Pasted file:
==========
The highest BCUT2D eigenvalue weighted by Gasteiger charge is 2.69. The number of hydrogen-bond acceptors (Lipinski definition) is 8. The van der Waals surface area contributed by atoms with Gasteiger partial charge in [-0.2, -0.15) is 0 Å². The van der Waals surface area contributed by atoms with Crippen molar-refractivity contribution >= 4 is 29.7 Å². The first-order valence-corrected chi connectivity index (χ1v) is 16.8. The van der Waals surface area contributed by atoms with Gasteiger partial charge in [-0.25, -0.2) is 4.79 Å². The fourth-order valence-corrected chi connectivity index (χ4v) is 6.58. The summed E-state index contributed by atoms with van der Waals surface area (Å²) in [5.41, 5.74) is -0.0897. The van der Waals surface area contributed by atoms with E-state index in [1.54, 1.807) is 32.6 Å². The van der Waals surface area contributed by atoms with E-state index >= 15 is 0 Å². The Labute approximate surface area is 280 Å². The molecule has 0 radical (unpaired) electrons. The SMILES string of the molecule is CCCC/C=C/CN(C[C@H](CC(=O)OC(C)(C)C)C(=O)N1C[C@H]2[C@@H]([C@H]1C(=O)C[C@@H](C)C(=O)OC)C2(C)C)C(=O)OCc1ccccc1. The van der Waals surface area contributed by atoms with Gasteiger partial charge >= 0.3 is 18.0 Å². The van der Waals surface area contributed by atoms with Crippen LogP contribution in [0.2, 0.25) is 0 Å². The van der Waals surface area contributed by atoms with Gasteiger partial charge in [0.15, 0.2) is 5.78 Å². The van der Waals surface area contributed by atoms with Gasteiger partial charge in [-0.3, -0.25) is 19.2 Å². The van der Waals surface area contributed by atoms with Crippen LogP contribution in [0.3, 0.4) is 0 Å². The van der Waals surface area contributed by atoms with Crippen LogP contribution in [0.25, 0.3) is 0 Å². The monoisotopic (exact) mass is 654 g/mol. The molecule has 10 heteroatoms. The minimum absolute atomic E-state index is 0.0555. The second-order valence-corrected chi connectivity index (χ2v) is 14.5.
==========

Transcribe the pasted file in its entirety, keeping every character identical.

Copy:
The highest BCUT2D eigenvalue weighted by Gasteiger charge is 2.69. The number of hydrogen-bond acceptors (Lipinski definition) is 8. The van der Waals surface area contributed by atoms with Gasteiger partial charge in [-0.2, -0.15) is 0 Å². The van der Waals surface area contributed by atoms with Crippen molar-refractivity contribution >= 4 is 29.7 Å². The first-order valence-corrected chi connectivity index (χ1v) is 16.8. The van der Waals surface area contributed by atoms with Gasteiger partial charge in [-0.25, -0.2) is 4.79 Å². The fourth-order valence-corrected chi connectivity index (χ4v) is 6.58. The summed E-state index contributed by atoms with van der Waals surface area (Å²) in [5.41, 5.74) is -0.0897. The van der Waals surface area contributed by atoms with E-state index in [1.54, 1.807) is 32.6 Å². The van der Waals surface area contributed by atoms with E-state index >= 15 is 0 Å². The Labute approximate surface area is 280 Å². The molecule has 0 radical (unpaired) electrons. The SMILES string of the molecule is CCCC/C=C/CN(C[C@H](CC(=O)OC(C)(C)C)C(=O)N1C[C@H]2[C@@H]([C@H]1C(=O)C[C@@H](C)C(=O)OC)C2(C)C)C(=O)OCc1ccccc1. The van der Waals surface area contributed by atoms with Gasteiger partial charge >= 0.3 is 18.0 Å². The van der Waals surface area contributed by atoms with Crippen LogP contribution in [0.2, 0.25) is 0 Å². The van der Waals surface area contributed by atoms with Gasteiger partial charge in [0.15, 0.2) is 5.78 Å². The van der Waals surface area contributed by atoms with Gasteiger partial charge in [-0.3, -0.25) is 19.2 Å². The van der Waals surface area contributed by atoms with Crippen LogP contribution in [0.3, 0.4) is 0 Å². The van der Waals surface area contributed by atoms with Crippen LogP contribution in [0.25, 0.3) is 0 Å². The monoisotopic (exact) mass is 654 g/mol. The molecule has 10 heteroatoms. The minimum absolute atomic E-state index is 0.0555. The second-order valence-corrected chi connectivity index (χ2v) is 14.5.